Sunday, July 28, 2013

Trifecta at the Mesa

Week Summary 7/28/2013

Ophir OB: 6.0 mi (+626 ft); 9:38 pace
North Loop: 3.8 mi (+366 ft); 9:57 pace
Grand Mesa 60K: 34.5 mi (+3,200 ft); 13:20 pace
Weekly Totals: 44.4 mi (+4,191 ft); 9:12:10 on trail

They did it! The Grand Mesa 60K is on the books. Thirteen hours and thirteen minutes after the 5:00 AM start, after cajoling from Footfeathers and encouragement from other runners and Aid Station volunteers, Dennis and Mary crossed the finish with great relief and that ultra-joy of success.

We started in the cool darkness at almost 11,000 feet on the Grand Mesa east of Grand Junction, Colorado, under perfect conditions for a day of trail running, though those in the 100-mile distance would deal with harsh monsoon conditions through coming night. I started up in the combined pack, all three races started together, looking for a good training run under race conditions, and D&M settled in with a bigger group further back with Tim as their guide and pacer for the day. Although Dad had worried about the technical conditions of this first 11-mile loop over Crags Crest, the trail was a joy to run. It was too early for the mosquitos to ruin things, and the trail through the forest made us pay attention but it was soon light enough to enjoy passing above the lakes before climbing to the crest. Mom did take a fall in the first section of single track -- getting it over with early in the day! -- and I joined a small line of runners for a short detour, but we made the crest at sunrise.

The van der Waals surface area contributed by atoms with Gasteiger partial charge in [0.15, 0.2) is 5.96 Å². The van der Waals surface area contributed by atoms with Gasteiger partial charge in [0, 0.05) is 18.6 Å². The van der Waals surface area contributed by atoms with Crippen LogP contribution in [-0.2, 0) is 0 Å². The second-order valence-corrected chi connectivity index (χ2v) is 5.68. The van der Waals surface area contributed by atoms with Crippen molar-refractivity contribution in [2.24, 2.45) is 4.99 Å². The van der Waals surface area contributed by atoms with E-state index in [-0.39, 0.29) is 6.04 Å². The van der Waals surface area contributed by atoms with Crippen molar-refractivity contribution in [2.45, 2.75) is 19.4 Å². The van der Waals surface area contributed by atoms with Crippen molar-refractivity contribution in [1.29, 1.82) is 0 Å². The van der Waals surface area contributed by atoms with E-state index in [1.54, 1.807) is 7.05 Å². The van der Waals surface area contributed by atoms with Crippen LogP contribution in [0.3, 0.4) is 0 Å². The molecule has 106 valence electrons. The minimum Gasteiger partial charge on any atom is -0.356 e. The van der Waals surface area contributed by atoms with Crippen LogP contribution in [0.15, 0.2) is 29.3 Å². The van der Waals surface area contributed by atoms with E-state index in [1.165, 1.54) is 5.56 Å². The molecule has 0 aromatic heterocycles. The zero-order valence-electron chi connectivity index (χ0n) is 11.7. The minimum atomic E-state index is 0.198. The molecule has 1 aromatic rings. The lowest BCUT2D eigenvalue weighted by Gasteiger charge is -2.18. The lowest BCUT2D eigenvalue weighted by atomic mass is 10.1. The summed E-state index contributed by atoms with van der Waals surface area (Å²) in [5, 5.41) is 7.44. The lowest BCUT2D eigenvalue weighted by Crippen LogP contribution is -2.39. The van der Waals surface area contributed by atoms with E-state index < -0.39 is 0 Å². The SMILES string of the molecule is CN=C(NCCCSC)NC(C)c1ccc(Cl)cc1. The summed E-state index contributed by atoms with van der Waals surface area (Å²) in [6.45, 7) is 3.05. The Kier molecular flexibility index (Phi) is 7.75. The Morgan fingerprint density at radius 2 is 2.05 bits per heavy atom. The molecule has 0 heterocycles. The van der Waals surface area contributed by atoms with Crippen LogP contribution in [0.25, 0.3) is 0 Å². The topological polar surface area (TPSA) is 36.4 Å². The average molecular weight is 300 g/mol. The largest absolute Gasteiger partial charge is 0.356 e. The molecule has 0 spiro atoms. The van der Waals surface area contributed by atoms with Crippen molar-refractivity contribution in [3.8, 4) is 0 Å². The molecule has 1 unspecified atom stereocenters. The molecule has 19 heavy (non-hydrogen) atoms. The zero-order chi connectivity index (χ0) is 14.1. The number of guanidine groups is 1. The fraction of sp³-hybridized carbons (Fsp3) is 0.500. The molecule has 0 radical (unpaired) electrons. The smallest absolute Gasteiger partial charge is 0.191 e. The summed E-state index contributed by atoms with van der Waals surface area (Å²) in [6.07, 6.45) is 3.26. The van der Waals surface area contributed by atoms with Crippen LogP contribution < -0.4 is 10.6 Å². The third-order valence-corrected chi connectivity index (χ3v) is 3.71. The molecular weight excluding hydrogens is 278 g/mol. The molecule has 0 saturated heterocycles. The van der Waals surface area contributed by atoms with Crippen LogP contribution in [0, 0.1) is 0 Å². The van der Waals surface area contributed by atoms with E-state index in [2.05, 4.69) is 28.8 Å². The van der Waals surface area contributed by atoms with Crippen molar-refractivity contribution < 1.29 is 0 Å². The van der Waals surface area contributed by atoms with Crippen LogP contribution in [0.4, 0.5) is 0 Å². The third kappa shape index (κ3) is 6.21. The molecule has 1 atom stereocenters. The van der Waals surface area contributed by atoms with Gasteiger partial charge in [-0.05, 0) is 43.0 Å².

At first glance, the course would not seem that demanding. Not much climb, mostly single track, and a few roads. It isn't even a full 60K, actually totaling a little over 34 miles. But the single tracks are adventurous cross-country ghost-trails or newly developed, just-hacked out of the ground paths. It grows into a love-hate relationship very quickly after leaving the beautiful Crags Crest loop and heading west on a snowmobile path. The rocky meadows are picturesque spaces in the forest, but on this "trail" it is difficult to get any running rhythm going. I cruised through the Mesa Top aid station happy to get moving south on the Mesa Top single track. Elizabeth Gold, winner of the 50-mile, joined me early on trail south, but smartly, she had a race to run and soon left me to stumble my way toward Flowing Park. And stumble I did. For some reason I had little focus on this section and though parts of it were exhilarating running on expansive cliff edges, I felt awkward and lethargic most of the way. Once I was passed by the in-bound leaders of my event, the focus returned, or maybe the s-caps kicked in. Patrick was first and he was making good time high on his return. Michael was next just before the transition to the road. I was feeling better on the gravel road above Flowing Park when I saw Chris Wright coming smoothly up the road. He's a friend of ours from Grand Junction, and coming off a nice sub-24 finish at Western States. Joshua was a little behind him. That's it. Hmm, that means I'm in fifth when I hit Flowing Park. About the time I hit Flowing Park, D&M were leaving the cross-country trail and coming into Mesa Top.